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Keeping the Home Fall-Safe

Researcher tries to learn more about why older people are prone to falls

FRIDAY, Dec. 27, 2002 (HealthDayNews) -- A Virginia Tech researcher is trying to find out why so many elderly people fall so that he can find ways to prevent a serious health threat.

Falls are the leading cause of accidental deaths among Americans over the age of 75 and the second leading cause of death for Americans aged 45 to 75, says the National Safety Council.

The health consequences of falls are well known, but the actual reason why so many elderly people fall is still unclear.

Thurmon Lockhart is an assistant professor of industrial systems engineering, with a background in biomechanics and human motor control. He's trying to learn more about why elderly people are so prone to falls.

For his research, Lockhart is fitting 60 young and old volunteers into a special harness and a network of sensors that test musculoskeletal and neuromuscular changes and biomechanical responses when the volunteers slip and recover.

The volunteers walk back and forth along a platform in the laboratory. Without warning, a slippery solution is poured beneath their feet. They slip and then recover. The harness prevents them from actually falling.

The sensors record the information about the body motions during the slip and recovery, and that information is entered into a computer model.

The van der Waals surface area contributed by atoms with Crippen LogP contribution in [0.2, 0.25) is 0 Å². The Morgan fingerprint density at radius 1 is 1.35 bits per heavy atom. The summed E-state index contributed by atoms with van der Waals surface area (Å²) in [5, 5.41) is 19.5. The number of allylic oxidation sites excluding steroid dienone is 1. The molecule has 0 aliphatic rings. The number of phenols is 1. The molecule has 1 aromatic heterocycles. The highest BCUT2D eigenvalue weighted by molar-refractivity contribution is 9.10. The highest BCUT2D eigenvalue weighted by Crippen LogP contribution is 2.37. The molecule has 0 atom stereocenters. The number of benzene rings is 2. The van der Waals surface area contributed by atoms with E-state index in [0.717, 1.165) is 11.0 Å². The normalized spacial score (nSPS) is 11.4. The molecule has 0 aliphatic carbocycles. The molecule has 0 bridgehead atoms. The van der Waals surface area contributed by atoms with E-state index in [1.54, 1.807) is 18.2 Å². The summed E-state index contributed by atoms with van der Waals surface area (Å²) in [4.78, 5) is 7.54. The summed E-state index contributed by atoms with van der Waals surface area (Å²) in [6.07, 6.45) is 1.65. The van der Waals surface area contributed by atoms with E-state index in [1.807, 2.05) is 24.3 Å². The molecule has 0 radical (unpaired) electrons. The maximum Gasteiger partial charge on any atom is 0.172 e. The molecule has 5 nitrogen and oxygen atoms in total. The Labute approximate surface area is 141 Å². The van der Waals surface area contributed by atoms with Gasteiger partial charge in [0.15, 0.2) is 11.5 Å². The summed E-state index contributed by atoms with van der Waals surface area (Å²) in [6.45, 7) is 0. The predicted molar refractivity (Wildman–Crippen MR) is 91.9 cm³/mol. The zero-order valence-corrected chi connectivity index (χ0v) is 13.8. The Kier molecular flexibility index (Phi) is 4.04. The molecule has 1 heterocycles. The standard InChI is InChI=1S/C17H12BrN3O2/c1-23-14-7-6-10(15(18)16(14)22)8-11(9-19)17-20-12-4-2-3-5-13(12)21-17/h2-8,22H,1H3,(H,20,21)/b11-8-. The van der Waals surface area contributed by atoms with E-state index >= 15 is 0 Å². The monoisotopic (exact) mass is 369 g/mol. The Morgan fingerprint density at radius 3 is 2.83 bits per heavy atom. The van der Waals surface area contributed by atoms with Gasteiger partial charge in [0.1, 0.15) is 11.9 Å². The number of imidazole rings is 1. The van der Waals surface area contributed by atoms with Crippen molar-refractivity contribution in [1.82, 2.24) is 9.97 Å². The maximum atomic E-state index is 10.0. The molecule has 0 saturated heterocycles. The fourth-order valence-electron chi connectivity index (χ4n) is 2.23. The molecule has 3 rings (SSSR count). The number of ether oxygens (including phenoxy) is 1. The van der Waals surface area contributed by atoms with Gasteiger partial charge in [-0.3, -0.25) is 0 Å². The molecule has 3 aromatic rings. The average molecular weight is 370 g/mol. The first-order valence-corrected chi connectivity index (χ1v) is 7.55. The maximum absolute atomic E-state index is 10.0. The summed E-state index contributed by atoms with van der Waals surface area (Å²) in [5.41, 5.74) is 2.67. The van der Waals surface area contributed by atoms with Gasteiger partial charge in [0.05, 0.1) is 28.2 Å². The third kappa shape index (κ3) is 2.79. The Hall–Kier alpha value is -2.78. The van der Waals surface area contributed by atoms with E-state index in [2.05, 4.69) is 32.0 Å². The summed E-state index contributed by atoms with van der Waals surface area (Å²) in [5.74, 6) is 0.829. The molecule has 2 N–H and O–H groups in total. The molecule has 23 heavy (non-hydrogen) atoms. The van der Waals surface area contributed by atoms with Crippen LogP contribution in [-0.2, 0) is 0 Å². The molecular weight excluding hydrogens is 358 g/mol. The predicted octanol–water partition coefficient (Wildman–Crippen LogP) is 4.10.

This is just one aspect of Lockhart's research into falls.

If you're concerned about falls, Lockhart offers some advice on how to prevent falls in and around your home:

  • Use slip-resistant floor coverings such as rough tile and short, dense pile.
  • Create color contrasts between your walls and floors. It's best if your floors are light-colored.
  • Increase lighting and reduce contrasts in lighted areas.
  • Install wall-mounted light fixtures that you can reach while standing on the floor.
  • Install more electrical outlets in order to reduce the need for extension cords.
  • Relocate light switches so that you don't have to walk through darkened areas.
  • Install grab bars in the bathtub/shower and near the toilet.
  • Widen door width to 30 inches to accommodate people with walkers or wheelchairs.
  • Immediately clean up grease, water and other liquids when they spill on the floor. Don't wax your floors.
  • Don't climb or reach to high cabinets or shelves. If you have to get something from a high location, use a sturdy step stool with handrails.
  • Always keep a nightlight on in your bathroom.
  • Bathroom mats should have non-skid backings.
  • Install hand rails on both sides of stairways and extend them a foot beyond the last step at both the top and the bottom.

    More information

    The U.S. Centers for Disease Control and Prevention has more about falls and the elderly.

SOURCE: Virginia Tech, news release, December 2002
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